Thursday, April 3, 2014

The Village Lives Longer

By Sam Yang - Get similar updates here

What do the majority of the oldest living people have in common?

They're from varied regions, climates, cultures, and diets (blue zones). The thing they all have in common is that they're all part of a close knit community. From villagers in Greece, to the people of Okinawa, tribes in the middle east and southern Russia, villagers of Peru and Ecuador, Rosetans in Pennsylvania, to even 7th Day Adventist in California, they're all part of a close village and they live longer.

But why?

We need constant social interactions

People who are socially isolated are more likely to die prematurely, whereas people who are constantly interacting with people they care about, tend to live longer.

Social interactions tends to outweigh the influence of loneliness. Some people feel lonely regardless of whether there are people around or not, but having people around still has a positive influence. Whether we're "extroverts" or "introverts," it doesn't seem to matter. As far as life expectancy is concerned, we all seem to do better when we're around others. Meaning loneliness and social isolation are related but not the same thing.

Social interactions then become even more important as we grow older and ultimately our brain has a lot of say in how long we live.

Up until now we've always been a part of a community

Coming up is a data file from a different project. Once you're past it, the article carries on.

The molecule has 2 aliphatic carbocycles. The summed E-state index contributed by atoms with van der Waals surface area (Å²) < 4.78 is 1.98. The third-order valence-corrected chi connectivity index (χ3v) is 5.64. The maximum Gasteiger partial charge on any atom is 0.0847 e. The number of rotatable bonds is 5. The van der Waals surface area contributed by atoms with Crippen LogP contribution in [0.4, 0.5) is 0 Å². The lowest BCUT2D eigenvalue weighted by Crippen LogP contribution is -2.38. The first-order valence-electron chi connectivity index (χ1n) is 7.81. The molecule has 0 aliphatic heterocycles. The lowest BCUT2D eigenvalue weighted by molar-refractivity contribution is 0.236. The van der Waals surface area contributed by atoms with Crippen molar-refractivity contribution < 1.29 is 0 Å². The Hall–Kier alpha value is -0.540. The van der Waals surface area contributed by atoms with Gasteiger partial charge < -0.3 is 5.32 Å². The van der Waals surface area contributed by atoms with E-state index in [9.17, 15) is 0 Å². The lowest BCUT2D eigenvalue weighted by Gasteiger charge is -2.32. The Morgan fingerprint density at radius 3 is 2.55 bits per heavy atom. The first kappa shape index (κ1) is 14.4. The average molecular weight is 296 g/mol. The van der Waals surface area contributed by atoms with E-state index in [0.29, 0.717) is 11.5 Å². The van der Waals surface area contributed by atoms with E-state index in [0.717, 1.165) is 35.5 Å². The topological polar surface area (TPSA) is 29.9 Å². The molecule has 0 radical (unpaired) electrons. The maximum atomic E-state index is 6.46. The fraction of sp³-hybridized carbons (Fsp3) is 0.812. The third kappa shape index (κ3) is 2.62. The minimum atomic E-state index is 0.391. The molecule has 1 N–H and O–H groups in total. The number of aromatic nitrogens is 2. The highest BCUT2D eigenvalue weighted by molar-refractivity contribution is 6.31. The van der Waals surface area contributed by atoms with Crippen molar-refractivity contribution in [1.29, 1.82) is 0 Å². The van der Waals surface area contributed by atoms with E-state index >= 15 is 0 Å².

There have been studies already where mortality rises shortly after a spouse dies, and people tend to do better, especially with illness when they have a confidant. And married people just tend to live longer than singles.

Isolation also leads to poorer health choices: poor eating, drinking, smoking, etc. There isn't anyone to live for.

From an evolutionary standpoint, this makes sense. Evolution is about the ability to survive. Our ability to survive increases when we're part of a group (it also increases genetic diversity, adaptations, and ability to create more offspring). We've evolved as a race together and it only makes sense we do better in a group rather than as an individuals.

Neuroscientists have confirmed that empathy is hardwired into our brain. And even such things as anxiety and insomnia would make sense if we needed certain villagers to be on high alert to keep the rest of us alive.

We all need to be a part of something and it's time we scaled the importance of that just as highly as exercise and diet.

This is not only worth noting for people looking to be healthy and live longer lives, but programs that deal in health and wellness as well. Increased social interactions and the village concept is something I've adopted into my own program early on, and the positive results are beyond measure.

Source: Must Triumph

Sam Yang from an early age has been obsessed with connecting the dots between martial arts and efficiency, health, mindset, business, science, and habits to improve optimal well-being. For more info, join his newsletterYou can also connect to All Out Effort on Facebook and Twitter.

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